They generally announce to the reader the beginning of a new story arc. I think that's about all there is to it. The format of a sequence of short story arcs that combine more or less loosely to form a larger story arc has become something of a TV staple since BTVS popularized it. But it has existed in fiction for a long time. LOTR is an obvious example. Indeed, you can find arcs within arcs within arcs in LOTR. Lots of Dickens is similar. I suspect most long works are.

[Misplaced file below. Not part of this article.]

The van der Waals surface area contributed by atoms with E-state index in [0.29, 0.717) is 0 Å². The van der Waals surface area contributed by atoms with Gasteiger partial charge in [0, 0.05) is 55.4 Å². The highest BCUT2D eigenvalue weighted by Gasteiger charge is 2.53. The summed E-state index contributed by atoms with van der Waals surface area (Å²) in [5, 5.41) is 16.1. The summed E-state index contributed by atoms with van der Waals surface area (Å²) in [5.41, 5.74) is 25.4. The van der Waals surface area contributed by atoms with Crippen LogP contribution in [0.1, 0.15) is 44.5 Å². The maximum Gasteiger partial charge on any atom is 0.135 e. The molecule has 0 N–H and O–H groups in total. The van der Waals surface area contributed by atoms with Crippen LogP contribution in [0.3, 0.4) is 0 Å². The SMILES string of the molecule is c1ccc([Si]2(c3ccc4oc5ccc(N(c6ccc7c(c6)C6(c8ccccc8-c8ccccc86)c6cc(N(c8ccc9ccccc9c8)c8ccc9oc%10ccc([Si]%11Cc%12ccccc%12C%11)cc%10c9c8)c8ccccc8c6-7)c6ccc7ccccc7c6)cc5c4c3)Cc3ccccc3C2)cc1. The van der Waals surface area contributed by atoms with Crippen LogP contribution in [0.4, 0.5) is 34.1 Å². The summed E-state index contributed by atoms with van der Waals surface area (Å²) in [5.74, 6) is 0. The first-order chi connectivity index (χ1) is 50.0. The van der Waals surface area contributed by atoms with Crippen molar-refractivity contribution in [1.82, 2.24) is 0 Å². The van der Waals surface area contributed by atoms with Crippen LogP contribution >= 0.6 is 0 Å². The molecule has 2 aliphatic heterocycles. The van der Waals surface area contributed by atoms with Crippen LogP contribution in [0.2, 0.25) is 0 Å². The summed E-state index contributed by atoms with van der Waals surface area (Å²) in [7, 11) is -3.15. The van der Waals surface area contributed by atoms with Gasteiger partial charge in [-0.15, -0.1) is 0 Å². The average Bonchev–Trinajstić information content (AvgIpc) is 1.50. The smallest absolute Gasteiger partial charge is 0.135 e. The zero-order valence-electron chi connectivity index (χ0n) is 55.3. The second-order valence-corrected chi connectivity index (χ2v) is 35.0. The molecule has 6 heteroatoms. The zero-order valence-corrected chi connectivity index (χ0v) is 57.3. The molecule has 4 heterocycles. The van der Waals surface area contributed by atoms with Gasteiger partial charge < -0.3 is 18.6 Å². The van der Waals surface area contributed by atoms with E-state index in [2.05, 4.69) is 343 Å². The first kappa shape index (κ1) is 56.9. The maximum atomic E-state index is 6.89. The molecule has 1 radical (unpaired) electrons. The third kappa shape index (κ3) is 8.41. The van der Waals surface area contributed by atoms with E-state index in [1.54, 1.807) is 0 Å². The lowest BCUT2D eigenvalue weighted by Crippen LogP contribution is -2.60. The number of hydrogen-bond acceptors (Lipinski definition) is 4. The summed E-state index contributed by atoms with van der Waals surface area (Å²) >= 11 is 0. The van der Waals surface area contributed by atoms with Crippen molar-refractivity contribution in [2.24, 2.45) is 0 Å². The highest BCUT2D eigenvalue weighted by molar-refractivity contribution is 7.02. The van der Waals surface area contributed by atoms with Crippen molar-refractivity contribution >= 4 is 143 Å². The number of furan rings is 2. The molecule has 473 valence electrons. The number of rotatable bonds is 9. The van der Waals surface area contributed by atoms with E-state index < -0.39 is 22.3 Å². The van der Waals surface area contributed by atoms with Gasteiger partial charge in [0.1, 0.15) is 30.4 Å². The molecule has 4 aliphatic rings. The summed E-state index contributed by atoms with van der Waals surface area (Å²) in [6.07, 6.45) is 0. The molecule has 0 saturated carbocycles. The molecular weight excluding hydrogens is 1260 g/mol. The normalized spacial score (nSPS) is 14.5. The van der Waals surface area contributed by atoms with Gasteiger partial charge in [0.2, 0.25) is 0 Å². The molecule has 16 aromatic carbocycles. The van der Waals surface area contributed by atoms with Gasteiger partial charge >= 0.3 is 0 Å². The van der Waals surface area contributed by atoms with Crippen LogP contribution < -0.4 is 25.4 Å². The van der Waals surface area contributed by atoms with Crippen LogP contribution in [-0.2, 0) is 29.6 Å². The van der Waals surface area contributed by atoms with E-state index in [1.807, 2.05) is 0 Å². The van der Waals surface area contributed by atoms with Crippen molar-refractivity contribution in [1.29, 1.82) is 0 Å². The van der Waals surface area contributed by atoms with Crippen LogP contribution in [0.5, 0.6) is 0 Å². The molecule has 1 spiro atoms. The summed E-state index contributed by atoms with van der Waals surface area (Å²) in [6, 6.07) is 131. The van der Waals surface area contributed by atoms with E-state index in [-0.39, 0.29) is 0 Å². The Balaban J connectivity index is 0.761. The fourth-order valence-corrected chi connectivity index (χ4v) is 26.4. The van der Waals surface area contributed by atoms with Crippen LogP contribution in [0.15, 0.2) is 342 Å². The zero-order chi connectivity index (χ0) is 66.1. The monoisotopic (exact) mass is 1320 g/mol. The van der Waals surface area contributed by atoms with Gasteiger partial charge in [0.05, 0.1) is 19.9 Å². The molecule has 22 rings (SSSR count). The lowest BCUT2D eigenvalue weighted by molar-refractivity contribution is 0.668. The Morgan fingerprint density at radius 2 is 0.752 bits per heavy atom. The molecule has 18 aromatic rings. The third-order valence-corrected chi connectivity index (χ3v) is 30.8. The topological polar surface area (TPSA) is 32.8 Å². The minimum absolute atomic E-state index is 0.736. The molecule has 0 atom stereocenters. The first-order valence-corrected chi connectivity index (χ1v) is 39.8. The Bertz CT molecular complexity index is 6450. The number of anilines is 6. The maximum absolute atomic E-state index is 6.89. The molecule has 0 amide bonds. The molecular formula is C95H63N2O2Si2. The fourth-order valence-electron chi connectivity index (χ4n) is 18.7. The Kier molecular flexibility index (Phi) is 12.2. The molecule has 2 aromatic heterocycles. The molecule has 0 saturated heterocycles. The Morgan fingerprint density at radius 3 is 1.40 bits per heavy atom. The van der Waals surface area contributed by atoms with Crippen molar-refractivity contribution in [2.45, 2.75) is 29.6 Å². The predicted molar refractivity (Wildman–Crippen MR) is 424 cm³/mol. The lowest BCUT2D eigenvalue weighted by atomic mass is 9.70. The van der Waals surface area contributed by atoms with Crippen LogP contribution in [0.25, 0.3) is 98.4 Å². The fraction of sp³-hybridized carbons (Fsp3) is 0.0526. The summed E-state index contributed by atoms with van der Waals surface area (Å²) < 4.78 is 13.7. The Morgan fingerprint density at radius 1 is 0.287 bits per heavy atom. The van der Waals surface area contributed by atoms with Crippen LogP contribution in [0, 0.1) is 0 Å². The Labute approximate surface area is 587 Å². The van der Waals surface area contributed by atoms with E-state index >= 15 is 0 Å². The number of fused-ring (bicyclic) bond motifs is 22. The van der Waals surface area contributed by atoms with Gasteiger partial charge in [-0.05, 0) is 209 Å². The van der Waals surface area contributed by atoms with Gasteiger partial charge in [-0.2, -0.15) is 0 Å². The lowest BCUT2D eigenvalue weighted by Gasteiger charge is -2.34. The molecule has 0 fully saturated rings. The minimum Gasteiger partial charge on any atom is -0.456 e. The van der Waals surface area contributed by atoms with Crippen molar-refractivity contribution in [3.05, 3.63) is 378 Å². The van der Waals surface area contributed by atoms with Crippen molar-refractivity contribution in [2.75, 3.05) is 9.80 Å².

When we talk about story shapes we tend to focus on the shape of an individual story arc, which is an appropriate thing to do for analytical purposes. But a novel is a much more complex work of art than the shape of a single story arc suggests, and may include many arcs, either in parallel or in serial or both. Dividing a work into parts is a way of indicating the transition from one serial arc to another.
In a complex work, you have to give the reader adequate clues that you have shifted in time or character or arc, and this is just one way to do it. But I would regard is very much as a tool you can use, not a rule you must follow.